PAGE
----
From the Richmond Whig, 1/28/1863, p. 2, c. 1

A BRIDGE CRUSHED – LOSS OF LIFE. – An appalling accident occurred at an early hour yesterday morning, on Eighth street, where it intersects with the canal, in this city. A large number of prisoners-of-war, nearly a thousand, we are told, were making to the Petersburg depot for the purpose of taking the four o’clock train on the way to City Point, and as they crowded upon the foot bridge crossing the canal, the structure gave way and the unlucky soldiers were precipitated into the water. The confusion was rendered worse by the darkness, and the scene is represented to have been frightful in the extreme. It was reported that no less than twenty-five prisoners and five of the guard were drowned, though the number may be considerably exaggerated. The water, though not very deep, was running quite rapidly into the Basin, and several doubtless lost their lives in struggling to release themselves from their equally unfortunate companions. Two dead bodies were taken out about midday, and preparations were making to draw off the water in the afternoon, with a view of finding the remainder. The bridge was a frail structure, built by Northern contractors a few years ago, and it was a hazardous experiment for any number of persons to cross it simultaneously. The prisoners might have been taken down Seventh street, where a more substantial bridge spans the canal, and where crossing would have been attended with no danger.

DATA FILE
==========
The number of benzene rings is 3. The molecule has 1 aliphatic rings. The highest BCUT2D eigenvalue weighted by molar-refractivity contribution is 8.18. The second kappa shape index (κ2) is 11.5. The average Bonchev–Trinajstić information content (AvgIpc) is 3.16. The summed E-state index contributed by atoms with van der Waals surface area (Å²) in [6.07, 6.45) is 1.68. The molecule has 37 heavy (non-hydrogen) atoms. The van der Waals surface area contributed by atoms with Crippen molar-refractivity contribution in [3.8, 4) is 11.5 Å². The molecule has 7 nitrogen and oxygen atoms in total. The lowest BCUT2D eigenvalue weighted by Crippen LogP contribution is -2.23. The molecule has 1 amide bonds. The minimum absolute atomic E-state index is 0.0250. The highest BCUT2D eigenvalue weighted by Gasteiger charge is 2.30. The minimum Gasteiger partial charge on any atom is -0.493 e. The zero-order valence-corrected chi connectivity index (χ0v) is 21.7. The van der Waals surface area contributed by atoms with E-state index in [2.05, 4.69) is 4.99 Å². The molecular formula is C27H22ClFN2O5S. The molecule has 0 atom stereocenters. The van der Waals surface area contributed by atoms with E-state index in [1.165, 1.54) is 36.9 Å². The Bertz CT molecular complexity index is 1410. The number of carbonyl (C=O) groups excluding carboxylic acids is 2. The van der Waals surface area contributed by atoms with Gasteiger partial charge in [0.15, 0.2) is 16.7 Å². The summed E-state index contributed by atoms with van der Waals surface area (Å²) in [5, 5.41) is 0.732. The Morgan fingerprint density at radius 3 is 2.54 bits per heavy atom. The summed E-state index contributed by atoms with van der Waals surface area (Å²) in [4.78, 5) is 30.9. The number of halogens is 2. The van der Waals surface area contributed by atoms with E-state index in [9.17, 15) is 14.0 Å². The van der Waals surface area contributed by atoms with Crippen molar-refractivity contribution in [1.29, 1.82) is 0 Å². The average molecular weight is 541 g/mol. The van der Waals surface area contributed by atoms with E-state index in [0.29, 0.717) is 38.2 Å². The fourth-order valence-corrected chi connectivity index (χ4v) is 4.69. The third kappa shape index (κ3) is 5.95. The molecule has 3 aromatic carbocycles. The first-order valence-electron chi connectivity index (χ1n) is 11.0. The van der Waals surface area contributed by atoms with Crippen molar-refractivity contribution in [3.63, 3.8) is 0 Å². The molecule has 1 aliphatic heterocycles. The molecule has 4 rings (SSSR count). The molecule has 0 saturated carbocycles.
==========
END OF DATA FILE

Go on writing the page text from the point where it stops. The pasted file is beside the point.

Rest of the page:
Those who had the good luck to escape proceeded on to the depot, and are probably by this time on their way down James River towards Fortress Monroe.

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